Written: 19 September, 2000

[This post was written in response to another poster who said that people are religious because they'd rather believe in a fantasy that makes them feel good, rather than accepting facts.]

Some people believe because they believe it is the truth, not a fantasy. And that to be faithful (no pun intended) to their view of reality, then they must reject Atheism. Do you accept that possibility, that believers like myself feel this way, and aren't believers because we want a "feel-good fantasy" without investigating the facts?

I mentioned before Lee Strobel's book "The Case for Christ." Strobel was a lifelong Atheist who had initially wanted to debunk Christianity. After researching the matter, he was surprised by the evidence in favor of Christianity. Finally, after nearly two years of research, he said that "the atheism I had embraced for so long buckled under the weight of historical truth."

Strobel writes that "the last thing I want is a paper-thin foundation of wishful thinking or make-believe. I need a faith that's consistent with reason, not contradictory to it; I want beliefs that are grounded in reality, not detached from it." He wrote down a list of all his questions concerning Christianity on a legal pad. Questions like, "Are the Gospels reliable?" "Does archaeology confirm or contradict the Gospels?" "Was Jesus insane?" etc., etc., and found that the answers that he accepted as the most consistent with the known facts were those that pointed to what Christians believe.

He says, "I had seen defendants carted off to the death chamber on much less convincing proof! The cumulative facts and data pointed unmistakably toward a conclusion that I wasn't entirely comfortable in reaching. Frankly, I had wanted to believe that the deification of Jesus was the result of legendary development in which well-meaning but misguided people slowly turned a wise sage into the mythological Son of God. That seemed safe and reassuring; after all, a roving apocalyptic preacher from the first century could make no demands on me. But while I went into my investigation thinking that this legendary explanation was intuitively obvious, I emerged convinced it was totally without basis. [....] In light of the convincing facts I had learned during my investigation, in the face of this overwhelming avalanche of evidence in the case for Christ, the great irony was this: it would require much more faith for me to maintain my atheism than to trust in Jesus of Nazareth!"

Finally, after another round of checking to see if the explanations matched the evidence, Strobel decided to accept Christ. He writes: "Yes, I had to take a step of faith, as we do in every decision we make in life. But here's the crucial distinction: I was no longer trying to swim upstream against the strong current of evidence; instead I was choosing to go in the same direction that the torrent of facts was flowing. That was reasonable, that was rational, that was logical. [Upon accepting Christ], there were no lightning bolts, no audible replies, no tingly sensations. I know that some people feel a rush of emotion at such a moment; as for me, however, there was something else that was equally exhilirating: there was the rush of reason."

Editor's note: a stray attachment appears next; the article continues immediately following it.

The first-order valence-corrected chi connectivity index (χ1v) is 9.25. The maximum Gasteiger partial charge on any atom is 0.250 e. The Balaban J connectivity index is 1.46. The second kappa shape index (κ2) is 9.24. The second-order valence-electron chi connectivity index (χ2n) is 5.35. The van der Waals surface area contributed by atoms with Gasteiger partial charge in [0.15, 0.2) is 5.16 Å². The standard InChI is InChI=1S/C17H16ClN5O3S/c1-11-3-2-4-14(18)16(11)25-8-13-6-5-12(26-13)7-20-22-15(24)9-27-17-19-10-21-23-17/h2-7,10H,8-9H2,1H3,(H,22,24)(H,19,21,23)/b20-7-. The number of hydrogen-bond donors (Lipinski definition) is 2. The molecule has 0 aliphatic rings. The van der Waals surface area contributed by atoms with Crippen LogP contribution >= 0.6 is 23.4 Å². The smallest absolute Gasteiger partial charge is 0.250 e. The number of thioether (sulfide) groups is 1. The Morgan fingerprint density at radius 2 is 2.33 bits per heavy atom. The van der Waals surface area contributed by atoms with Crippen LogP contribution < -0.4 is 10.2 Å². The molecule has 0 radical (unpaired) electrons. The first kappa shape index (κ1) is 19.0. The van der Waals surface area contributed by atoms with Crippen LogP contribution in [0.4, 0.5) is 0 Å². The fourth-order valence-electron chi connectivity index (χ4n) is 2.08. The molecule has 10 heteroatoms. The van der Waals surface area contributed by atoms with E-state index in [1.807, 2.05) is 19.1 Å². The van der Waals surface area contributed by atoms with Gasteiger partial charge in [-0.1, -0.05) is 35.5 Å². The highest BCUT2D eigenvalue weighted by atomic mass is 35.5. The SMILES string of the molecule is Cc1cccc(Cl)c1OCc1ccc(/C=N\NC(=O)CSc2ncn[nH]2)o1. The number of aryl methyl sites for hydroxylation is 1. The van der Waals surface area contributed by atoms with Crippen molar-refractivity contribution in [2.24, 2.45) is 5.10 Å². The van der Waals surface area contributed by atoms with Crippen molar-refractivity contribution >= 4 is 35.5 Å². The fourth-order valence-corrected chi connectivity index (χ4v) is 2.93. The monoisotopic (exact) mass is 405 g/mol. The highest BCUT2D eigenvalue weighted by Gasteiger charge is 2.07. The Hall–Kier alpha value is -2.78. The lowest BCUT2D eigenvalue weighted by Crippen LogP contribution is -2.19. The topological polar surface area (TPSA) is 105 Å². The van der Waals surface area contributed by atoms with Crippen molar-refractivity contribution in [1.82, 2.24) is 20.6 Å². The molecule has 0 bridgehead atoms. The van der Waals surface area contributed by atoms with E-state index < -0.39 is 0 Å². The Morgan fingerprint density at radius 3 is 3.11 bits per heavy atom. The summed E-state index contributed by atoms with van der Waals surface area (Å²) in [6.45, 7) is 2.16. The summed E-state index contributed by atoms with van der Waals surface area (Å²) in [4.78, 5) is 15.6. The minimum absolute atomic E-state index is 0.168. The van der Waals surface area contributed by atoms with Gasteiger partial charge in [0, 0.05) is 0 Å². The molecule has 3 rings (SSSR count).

I also lived most of my life as an agnostic, and you can see how my views changed last year in my website's online journal. I had thought that Christianity was wrong based on my gut feelings about it, and the idea that nothing could be proved one way or another anyway. After becoming a Christian, I realized in retrospect how little I had previously thought and questioned various matters, both religious and side matters. I find that I question things more now as a Christian than I did as an agnostic, in a search for what's real and true, instead of whatever I happen to feel in my gut at any given time. I risked being thought of as weird even among my own family (who are not religious) and friends. I'd have to start going to church and giving tithes and sacrificing my Sunday mornings and change my behavior in other ways. I didn't do that because it "feels good." If I simply want to feel good, I can think of other ways to achieve that goal. No, I did it because I think it's true.

The apostle Paul had been a persecutor of Christians who converted to Christianity, so he knew what kind of punishment he'd have to take for his belief in Christ. He'd be a traitor to his former friends and he'd be viewed suspiciously at first by the Christians. And he went to his death, like so many other early Christians, because of his belief in the truth of the gospel. Did they do so because of belief in a fantasy?

How many people would be willing to be imprisoned for years and then executed (as Paul was, and other Christians were) for something they knew to be a fantasy? Did they do it because it feels good? Or, rather, did they do it because they were standing up for what they seriously believe to be the absolute truth? Does that make them crazy simply because they have come to a different conclusion regarding the facts than you? Doesn't the idea that they would die insisting on the truth of their beliefs make you pause for at least a moment to re-examine your own?